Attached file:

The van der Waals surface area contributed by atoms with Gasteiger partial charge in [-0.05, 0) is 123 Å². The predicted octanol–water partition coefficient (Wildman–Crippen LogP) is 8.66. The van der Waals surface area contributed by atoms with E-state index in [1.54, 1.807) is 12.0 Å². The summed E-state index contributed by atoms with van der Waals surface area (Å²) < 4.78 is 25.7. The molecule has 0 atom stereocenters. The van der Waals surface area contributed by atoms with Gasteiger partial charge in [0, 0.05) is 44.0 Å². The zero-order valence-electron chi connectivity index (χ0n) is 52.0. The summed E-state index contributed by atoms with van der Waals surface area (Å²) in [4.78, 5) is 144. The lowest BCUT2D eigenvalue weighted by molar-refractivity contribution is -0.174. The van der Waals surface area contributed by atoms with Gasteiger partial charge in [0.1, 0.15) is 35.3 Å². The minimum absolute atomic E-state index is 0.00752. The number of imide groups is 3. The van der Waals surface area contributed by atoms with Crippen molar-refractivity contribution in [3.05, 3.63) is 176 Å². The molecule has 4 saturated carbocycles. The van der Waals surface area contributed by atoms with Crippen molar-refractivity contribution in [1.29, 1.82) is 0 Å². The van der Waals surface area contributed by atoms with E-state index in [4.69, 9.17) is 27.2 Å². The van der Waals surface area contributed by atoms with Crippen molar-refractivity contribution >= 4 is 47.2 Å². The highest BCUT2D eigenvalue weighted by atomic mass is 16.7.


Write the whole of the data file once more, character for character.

The van der Waals surface area contributed by atoms with Gasteiger partial charge in [-0.05, 0) is 123 Å². The predicted octanol–water partition coefficient (Wildman–Crippen LogP) is 8.66. The van der Waals surface area contributed by atoms with E-state index in [1.54, 1.807) is 12.0 Å². The summed E-state index contributed by atoms with van der Waals surface area (Å²) < 4.78 is 25.7. The molecule has 0 atom stereocenters. The van der Waals surface area contributed by atoms with Gasteiger partial charge in [0, 0.05) is 44.0 Å². The zero-order valence-electron chi connectivity index (χ0n) is 52.0. The summed E-state index contributed by atoms with van der Waals surface area (Å²) in [4.78, 5) is 144. The lowest BCUT2D eigenvalue weighted by molar-refractivity contribution is -0.174. The van der Waals surface area contributed by atoms with Gasteiger partial charge in [0.1, 0.15) is 35.3 Å². The minimum absolute atomic E-state index is 0.00752. The number of imide groups is 3. The van der Waals surface area contributed by atoms with Crippen molar-refractivity contribution in [3.05, 3.63) is 176 Å². The molecule has 4 saturated carbocycles. The van der Waals surface area contributed by atoms with Crippen molar-refractivity contribution in [1.29, 1.82) is 0 Å². The van der Waals surface area contributed by atoms with E-state index in [4.69, 9.17) is 27.2 Å². The van der Waals surface area contributed by atoms with Crippen molar-refractivity contribution >= 4 is 47.2 Å². The highest BCUT2D eigenvalue weighted by atomic mass is 16.7.